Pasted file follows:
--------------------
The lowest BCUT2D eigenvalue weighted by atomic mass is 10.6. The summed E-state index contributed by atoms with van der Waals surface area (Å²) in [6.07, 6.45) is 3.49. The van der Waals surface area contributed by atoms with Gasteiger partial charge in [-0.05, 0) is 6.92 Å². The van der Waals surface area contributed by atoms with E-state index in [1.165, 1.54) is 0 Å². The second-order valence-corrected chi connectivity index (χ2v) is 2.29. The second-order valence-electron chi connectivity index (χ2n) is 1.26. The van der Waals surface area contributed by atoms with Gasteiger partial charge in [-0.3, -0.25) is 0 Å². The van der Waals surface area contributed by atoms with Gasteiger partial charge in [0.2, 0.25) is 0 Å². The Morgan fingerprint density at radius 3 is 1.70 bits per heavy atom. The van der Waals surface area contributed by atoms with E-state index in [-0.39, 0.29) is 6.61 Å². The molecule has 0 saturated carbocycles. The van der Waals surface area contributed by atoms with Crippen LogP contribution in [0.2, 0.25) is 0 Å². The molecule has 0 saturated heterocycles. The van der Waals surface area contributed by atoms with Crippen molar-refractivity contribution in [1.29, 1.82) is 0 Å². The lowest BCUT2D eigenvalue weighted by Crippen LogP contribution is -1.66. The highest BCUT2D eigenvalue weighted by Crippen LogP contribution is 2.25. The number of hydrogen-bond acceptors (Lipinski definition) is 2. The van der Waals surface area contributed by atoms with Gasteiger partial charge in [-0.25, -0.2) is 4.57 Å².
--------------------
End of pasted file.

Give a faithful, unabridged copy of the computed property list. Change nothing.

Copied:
The lowest BCUT2D eigenvalue weighted by atomic mass is 10.6. The summed E-state index contributed by atoms with van der Waals surface area (Å²) in [6.07, 6.45) is 3.49. The van der Waals surface area contributed by atoms with Gasteiger partial charge in [-0.05, 0) is 6.92 Å². The van der Waals surface area contributed by atoms with E-state index in [1.165, 1.54) is 0 Å². The second-order valence-corrected chi connectivity index (χ2v) is 2.29. The second-order valence-electron chi connectivity index (χ2n) is 1.26. The van der Waals surface area contributed by atoms with Gasteiger partial charge in [-0.3, -0.25) is 0 Å². The van der Waals surface area contributed by atoms with Gasteiger partial charge in [0.2, 0.25) is 0 Å². The Morgan fingerprint density at radius 3 is 1.70 bits per heavy atom. The van der Waals surface area contributed by atoms with E-state index in [-0.39, 0.29) is 6.61 Å². The molecule has 0 saturated carbocycles. The van der Waals surface area contributed by atoms with Crippen LogP contribution in [0.2, 0.25) is 0 Å². The molecule has 0 saturated heterocycles. The van der Waals surface area contributed by atoms with Crippen molar-refractivity contribution in [1.29, 1.82) is 0 Å². The lowest BCUT2D eigenvalue weighted by Crippen LogP contribution is -1.66. The highest BCUT2D eigenvalue weighted by Crippen LogP contribution is 2.25. The number of hydrogen-bond acceptors (Lipinski definition) is 2. The van der Waals surface area contributed by atoms with Gasteiger partial charge in [-0.25, -0.2) is 4.57 Å².